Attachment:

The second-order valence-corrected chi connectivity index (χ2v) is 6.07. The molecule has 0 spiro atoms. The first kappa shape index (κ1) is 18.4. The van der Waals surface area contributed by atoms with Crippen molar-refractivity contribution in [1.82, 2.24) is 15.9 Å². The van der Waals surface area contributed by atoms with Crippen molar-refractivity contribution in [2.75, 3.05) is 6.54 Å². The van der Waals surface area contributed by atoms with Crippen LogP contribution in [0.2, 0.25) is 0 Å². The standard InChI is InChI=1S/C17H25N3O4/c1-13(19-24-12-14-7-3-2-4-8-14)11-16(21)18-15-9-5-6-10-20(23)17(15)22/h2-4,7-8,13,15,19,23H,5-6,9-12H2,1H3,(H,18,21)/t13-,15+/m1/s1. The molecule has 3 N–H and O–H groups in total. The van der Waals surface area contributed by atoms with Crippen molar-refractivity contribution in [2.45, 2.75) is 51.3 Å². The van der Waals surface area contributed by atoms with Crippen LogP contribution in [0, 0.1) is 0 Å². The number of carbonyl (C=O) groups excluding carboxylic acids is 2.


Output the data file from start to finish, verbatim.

The second-order valence-corrected chi connectivity index (χ2v) is 6.07. The molecule has 0 spiro atoms. The first kappa shape index (κ1) is 18.4. The van der Waals surface area contributed by atoms with Crippen molar-refractivity contribution in [1.82, 2.24) is 15.9 Å². The van der Waals surface area contributed by atoms with Crippen molar-refractivity contribution in [2.75, 3.05) is 6.54 Å². The van der Waals surface area contributed by atoms with Crippen LogP contribution in [0.2, 0.25) is 0 Å². The standard InChI is InChI=1S/C17H25N3O4/c1-13(19-24-12-14-7-3-2-4-8-14)11-16(21)18-15-9-5-6-10-20(23)17(15)22/h2-4,7-8,13,15,19,23H,5-6,9-12H2,1H3,(H,18,21)/t13-,15+/m1/s1. The molecule has 3 N–H and O–H groups in total. The van der Waals surface area contributed by atoms with Crippen molar-refractivity contribution in [2.45, 2.75) is 51.3 Å². The van der Waals surface area contributed by atoms with Crippen LogP contribution in [0, 0.1) is 0 Å². The number of carbonyl (C=O) groups excluding carboxylic acids is 2.